While the US and its European allies scramble to contain Russia in Ukraine, China also has shifted its focus eastwards (rather towards its southeast) to expand its sphere of influence.
The Quad and AUKUS, which were formed in order to ensure a free and inclusive Indo-Pacific, is on its way to suffering another setback as the Philippines is likely to elect Ferdinand Marcos Jr., son of late dictator Ferdinand Marcos Sr., who has tilted towards China even before being elected.
The Philippines shares strong relations with Quad member US as both nations are signatories of the 1951 US-Philippines Mutual Defence Treaty and participate in military drills every year.
The Philippines also has built close strategic, defence and economic ties with other Quad nations lately.
But outgoing president Rodrigo Duterte was ready to ditch the US and side with China. Even Marcos Jr.’s stance is similar to what Duterte foreign policy was vis-a-vis China. It would not be wrong to say that they are increasingly pro-China.
What should concern Filipinos is that both leaders are ready to negotiate their nation’s stance with regard to the territorial dispute in the West Philippines Sea.
Chinese vessels even pointed radar guns and sprayed water cannons on Filipino vessels despite the arbitration victory at The Hague in 2016 that repudiated Beijing’s expansionist claims in the region.
At one point, Duterte was ready to break ties with the US, since it was critical of his war on drugs, which have led to the deaths of innocents in Manila and elsewhere.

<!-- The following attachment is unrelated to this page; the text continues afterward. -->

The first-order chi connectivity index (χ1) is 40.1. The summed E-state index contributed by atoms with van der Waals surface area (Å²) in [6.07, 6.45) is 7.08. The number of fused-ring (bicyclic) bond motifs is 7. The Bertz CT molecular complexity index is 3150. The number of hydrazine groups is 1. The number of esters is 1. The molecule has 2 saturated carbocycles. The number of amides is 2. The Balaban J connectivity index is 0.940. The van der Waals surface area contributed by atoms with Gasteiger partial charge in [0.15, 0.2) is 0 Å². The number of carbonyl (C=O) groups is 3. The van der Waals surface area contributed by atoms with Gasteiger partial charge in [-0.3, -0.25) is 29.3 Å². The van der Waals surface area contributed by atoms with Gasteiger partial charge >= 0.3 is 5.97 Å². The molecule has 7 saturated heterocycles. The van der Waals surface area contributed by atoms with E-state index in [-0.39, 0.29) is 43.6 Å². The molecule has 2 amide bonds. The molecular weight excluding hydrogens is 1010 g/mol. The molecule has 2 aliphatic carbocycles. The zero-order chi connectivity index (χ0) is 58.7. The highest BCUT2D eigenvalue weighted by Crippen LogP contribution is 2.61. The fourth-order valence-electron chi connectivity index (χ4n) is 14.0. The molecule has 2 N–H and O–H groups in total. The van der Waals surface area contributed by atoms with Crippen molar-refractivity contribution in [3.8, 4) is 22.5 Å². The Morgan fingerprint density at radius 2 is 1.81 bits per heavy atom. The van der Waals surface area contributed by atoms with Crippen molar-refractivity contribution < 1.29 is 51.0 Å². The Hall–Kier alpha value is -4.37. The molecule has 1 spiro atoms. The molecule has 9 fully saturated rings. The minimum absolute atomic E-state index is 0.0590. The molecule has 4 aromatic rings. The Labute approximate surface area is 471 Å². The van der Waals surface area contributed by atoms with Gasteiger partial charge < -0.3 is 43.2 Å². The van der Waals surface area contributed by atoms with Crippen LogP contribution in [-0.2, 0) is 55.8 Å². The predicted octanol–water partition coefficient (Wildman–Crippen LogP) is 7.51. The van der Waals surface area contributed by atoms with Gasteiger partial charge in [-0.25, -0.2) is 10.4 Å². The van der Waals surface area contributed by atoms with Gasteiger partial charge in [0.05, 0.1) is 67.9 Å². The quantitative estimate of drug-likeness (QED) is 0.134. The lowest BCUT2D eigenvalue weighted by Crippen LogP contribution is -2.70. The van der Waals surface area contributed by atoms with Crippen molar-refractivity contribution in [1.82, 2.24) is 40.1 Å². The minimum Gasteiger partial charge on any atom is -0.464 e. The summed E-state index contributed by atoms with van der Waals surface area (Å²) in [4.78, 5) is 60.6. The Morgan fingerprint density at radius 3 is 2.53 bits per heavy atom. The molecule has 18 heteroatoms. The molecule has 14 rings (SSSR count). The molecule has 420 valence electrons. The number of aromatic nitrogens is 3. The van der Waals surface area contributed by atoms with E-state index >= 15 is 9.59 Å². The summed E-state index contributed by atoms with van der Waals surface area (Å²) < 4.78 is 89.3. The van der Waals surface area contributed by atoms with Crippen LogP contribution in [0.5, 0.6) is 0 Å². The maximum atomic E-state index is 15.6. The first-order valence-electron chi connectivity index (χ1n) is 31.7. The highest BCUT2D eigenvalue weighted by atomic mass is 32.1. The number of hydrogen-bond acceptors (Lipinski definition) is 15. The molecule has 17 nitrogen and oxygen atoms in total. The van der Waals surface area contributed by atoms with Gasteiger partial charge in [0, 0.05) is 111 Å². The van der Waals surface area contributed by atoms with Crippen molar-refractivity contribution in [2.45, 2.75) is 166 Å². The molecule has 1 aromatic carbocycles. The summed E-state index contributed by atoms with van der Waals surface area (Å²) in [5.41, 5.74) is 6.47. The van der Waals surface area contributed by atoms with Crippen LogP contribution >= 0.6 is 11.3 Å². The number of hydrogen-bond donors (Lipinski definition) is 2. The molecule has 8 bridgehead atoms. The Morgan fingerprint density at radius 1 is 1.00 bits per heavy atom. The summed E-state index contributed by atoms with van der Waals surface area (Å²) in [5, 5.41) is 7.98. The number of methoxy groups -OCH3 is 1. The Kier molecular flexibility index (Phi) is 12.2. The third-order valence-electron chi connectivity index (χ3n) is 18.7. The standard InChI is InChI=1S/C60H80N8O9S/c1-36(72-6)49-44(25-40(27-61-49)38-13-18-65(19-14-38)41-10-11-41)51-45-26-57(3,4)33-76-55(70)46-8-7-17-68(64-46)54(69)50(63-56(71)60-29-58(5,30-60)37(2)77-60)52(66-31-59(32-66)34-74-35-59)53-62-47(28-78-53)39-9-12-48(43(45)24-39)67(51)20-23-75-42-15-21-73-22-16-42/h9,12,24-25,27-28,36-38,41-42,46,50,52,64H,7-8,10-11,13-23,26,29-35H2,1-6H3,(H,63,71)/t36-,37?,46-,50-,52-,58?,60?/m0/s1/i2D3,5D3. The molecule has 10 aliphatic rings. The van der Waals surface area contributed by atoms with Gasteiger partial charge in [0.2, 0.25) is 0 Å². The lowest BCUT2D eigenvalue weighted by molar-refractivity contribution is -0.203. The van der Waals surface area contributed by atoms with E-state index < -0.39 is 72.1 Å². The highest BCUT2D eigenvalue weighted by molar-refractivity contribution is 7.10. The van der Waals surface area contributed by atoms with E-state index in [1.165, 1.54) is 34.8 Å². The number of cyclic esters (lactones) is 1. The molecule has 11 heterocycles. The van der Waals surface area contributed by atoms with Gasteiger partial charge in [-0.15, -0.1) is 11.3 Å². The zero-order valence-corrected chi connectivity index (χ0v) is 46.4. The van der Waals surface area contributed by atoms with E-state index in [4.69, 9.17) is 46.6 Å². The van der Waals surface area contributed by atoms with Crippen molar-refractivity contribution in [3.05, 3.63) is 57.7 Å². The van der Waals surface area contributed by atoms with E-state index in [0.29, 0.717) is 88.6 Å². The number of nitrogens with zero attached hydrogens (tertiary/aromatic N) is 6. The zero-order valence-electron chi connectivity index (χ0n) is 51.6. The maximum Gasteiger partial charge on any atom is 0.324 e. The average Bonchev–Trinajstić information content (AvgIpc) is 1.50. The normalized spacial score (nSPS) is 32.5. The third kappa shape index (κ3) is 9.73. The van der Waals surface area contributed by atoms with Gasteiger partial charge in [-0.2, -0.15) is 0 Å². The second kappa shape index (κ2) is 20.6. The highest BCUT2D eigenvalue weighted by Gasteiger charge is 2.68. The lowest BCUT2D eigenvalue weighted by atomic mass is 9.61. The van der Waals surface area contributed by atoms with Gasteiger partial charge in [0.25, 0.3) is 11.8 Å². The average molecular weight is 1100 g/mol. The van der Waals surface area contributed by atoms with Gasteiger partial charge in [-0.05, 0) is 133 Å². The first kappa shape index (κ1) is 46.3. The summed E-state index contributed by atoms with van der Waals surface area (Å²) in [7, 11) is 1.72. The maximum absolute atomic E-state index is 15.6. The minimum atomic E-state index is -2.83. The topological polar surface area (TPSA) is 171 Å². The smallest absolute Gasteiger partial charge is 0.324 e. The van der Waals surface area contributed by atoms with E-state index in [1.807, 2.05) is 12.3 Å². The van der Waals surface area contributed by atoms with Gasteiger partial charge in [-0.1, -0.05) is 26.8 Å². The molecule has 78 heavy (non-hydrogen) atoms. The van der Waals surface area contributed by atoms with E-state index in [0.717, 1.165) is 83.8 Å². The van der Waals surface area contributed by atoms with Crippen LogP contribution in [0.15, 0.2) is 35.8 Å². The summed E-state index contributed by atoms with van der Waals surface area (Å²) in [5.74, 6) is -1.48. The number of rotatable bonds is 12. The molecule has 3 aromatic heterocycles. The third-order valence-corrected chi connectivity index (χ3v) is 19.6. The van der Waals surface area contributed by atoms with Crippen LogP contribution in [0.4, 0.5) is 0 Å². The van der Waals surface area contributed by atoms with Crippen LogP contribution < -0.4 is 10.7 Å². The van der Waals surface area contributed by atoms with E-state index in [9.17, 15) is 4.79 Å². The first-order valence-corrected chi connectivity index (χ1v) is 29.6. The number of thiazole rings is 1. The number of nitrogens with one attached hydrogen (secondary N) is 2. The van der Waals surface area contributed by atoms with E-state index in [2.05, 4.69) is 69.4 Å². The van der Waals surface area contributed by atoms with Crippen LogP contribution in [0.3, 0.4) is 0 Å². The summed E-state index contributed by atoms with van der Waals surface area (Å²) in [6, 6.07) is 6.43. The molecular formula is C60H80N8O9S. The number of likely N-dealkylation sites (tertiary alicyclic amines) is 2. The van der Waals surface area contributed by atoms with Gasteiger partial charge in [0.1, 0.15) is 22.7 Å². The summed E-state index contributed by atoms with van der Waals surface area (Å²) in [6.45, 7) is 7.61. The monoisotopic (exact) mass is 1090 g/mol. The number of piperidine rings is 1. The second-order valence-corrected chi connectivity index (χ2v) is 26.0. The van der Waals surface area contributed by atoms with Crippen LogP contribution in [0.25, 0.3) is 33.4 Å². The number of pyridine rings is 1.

Alvin Camba, who teaches in University of Denver, while writing for Nikkei Asia pointed out that ‘China will be perfectly placed to help the Marcos family to consolidate their political power in the coming decades’.
He says that the Marcos family in turn will use Chinese commercial opportunities to reward local elites who would side with them and attract investments in their home province of Ilocos Norte.
This will increase China’s soft power within the Philippines.
He cites that the foundation for this was laid in 2007 when the Chinese foreign ministry established a consulate in Laoag in 2007.
Under the guise of facilitating commercial and investment relations in Laoag and surrounding regions it hosted dinners, ceremonies and fundraisers which allowed Chinese state officials and investors to work with Marcos’ and also build relations with the provincial elites of Cagayan, Pangasinan, Abra and Isabela regions.
He also lists incidents like gifting ambulances to city administration and developing ties between universities which show that Marcos is eager to move towards China despite the issues with the South China Sea.
Duterte arguably has laid the foundations for closer Manila-Beijing ties, so much so that he did not care about the sovereignty of the Philippines as well as the nation’s legitimate territorial claims.
Nikkei Asia in a separate report highlighted another incident where a Philippines’ company was asked to halt oil and gas exploration in the West Philippine Sea (or South China Sea) region as Duterte and Xi were to meet. Later both leaders agreed that both nations together would explore for energy reserves in the region.
Duterte, in 2019, described the situation in the South China Sea as a “delicate balancing act”. It is likely that Ferdinand Marcos Jr. aka ‘Bongbong’ is likely to follow the same route.